Northern Ireland political stalemate is exacerbating mental health crisis

20 February 2018

Northern Ireland has catastrophic levels of mental ill health. More people have died by suicide in the past 18 years than were killed during 30 years of conflict.

We have failed for two decades to address the mental health legacy of the conflict and now our society is blighted by trauma across generations.

Today Northern Ireland’s Secretary of State Karen Bradley will address the House of Commons and outline the steps she is going to take following the collapse of last weeks talks. I am hosting a delegation by leading mental health experts at Westminster to call for action to address the mental health crisis in Northern Ireland.

Northern Ireland has had no functioning government for 13 months; April marks the 20th anniversary of the Belfast Agreement; and 2018 is the 10th anniversary of the publication of the last major mental health policy in Northern Ireland: the Bamford Review.

The failure to deliver for mental health over the last 13 months, and indeed over the last 20 years since the peace settlement, is unacceptable.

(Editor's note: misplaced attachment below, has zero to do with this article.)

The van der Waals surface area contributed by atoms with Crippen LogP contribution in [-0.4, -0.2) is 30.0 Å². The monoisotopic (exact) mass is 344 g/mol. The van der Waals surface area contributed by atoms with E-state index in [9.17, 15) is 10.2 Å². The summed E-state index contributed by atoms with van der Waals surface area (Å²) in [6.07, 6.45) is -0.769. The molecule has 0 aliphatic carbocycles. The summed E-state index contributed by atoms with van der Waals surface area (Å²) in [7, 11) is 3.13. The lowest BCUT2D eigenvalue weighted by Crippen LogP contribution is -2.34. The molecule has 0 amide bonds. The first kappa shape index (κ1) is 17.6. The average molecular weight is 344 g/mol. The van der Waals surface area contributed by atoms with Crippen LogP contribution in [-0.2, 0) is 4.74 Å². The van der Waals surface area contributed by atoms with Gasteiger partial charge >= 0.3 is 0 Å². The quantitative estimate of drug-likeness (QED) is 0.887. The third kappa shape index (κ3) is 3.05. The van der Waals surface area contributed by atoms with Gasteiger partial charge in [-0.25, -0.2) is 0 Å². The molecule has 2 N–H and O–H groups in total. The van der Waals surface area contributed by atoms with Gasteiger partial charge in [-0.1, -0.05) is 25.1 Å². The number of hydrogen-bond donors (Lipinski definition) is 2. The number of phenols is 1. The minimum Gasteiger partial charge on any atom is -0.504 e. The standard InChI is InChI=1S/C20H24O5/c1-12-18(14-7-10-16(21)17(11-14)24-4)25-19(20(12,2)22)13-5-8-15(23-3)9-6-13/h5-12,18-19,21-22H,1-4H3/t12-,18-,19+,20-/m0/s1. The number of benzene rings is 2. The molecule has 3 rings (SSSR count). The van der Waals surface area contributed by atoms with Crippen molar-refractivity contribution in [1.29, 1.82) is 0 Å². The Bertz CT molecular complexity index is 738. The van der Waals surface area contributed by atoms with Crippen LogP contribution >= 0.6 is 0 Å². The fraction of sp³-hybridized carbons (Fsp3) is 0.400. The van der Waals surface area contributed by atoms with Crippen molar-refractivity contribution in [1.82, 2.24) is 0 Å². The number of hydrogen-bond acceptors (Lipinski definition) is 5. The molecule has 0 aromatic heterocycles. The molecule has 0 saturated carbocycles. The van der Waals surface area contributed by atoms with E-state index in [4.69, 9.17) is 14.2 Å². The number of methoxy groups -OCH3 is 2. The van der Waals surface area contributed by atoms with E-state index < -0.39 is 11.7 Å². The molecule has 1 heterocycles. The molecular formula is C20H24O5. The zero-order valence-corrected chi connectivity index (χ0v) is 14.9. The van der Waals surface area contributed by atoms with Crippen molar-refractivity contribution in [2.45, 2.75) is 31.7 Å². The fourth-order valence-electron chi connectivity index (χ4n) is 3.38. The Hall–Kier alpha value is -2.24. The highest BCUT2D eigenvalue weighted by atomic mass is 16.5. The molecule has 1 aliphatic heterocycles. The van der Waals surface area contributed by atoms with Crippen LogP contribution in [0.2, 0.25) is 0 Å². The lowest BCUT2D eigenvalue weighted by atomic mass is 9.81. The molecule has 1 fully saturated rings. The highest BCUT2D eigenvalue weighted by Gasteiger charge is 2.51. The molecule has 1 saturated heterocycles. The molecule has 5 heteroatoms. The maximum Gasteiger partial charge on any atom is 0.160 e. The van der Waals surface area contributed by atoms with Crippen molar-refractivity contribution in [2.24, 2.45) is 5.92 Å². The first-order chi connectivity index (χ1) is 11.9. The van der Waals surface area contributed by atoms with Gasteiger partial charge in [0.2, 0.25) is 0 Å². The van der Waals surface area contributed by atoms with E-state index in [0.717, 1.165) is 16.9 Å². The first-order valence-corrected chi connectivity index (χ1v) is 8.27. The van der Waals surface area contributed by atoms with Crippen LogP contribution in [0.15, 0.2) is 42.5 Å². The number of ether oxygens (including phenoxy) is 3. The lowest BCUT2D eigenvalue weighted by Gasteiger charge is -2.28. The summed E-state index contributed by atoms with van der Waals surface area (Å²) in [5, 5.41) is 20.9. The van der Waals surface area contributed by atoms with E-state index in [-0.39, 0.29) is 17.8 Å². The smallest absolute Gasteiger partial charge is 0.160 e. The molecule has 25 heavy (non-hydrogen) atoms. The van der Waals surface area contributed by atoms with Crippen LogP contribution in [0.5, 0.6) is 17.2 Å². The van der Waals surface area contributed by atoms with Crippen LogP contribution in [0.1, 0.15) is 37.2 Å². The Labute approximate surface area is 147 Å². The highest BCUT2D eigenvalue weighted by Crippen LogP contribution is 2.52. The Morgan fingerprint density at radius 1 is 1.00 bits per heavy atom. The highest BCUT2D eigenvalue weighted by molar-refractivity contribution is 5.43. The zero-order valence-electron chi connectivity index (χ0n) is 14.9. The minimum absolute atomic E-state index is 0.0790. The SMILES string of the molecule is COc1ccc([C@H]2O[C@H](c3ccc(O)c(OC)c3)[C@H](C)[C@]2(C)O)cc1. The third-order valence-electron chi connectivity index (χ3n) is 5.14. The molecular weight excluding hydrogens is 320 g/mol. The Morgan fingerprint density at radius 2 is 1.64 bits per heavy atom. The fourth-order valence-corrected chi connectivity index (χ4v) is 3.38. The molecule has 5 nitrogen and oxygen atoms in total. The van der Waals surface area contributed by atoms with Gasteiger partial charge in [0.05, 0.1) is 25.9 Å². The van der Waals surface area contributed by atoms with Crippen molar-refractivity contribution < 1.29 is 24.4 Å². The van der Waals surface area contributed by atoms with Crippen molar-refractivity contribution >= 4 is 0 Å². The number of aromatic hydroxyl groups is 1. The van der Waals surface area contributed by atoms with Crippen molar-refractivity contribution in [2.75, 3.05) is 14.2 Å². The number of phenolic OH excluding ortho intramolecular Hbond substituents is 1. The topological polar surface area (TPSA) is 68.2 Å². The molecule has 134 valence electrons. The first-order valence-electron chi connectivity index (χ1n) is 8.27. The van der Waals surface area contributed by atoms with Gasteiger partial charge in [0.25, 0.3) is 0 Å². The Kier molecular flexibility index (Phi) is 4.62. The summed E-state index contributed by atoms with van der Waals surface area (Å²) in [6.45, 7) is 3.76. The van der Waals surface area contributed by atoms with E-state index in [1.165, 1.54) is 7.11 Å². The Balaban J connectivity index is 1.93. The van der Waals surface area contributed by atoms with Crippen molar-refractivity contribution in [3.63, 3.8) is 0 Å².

The Mental Health Foundation is standing alongside Northern Ireland mental health charities and professional bodies to call for immediate Government action.

What we’re calling for

1. The appointment of a Mental Health Champion.

2. Investment in mental health support for people of all ages, with a commitment that public spending will deliver a dividend for mental health particularly in health, social care, education, employment, housing and criminal justice.

3. Delivery of a 10-year mental health strategy

4. Funding for a prevalence study on children and young people’s mental health.

Collapse of the Assembly

The collapse of the Northern Ireland Assembly has worsened Northern Ireland’s mental health crisis.

The momentum following the May 2016 election of cross-party consensus to appoint a Mental Health Champion has been lost. Promised action on a regional trauma service, increased access to psychological therapies, recovery-focused provision, maternal mental health, and eating disorders has all failed to materialise.

Without a functioning Executive, none of the recommendations of the Historical Institutional Abuse (HIA) Inquiry can be implemented, including mental health support for people who were abused in children's homes and other residential institutions (1922-1995) and their families.

During the last 13 months we have lost so many opportunities to support people experiencing mental health problems and prevent their occurrence. Therefore, commitments secured need to be robustly monitored by politicians at Westminster.

Whatever form of Government we have in Northern Ireland, mental health must be its top priority including within the budget that the Secretary of State now needs to set.

We cannot achieve a peaceful society in Northern Ireland without peaceful minds. If we invest in mental health support and work together to prevent mental health problems, then mental health will be an asset for our society.

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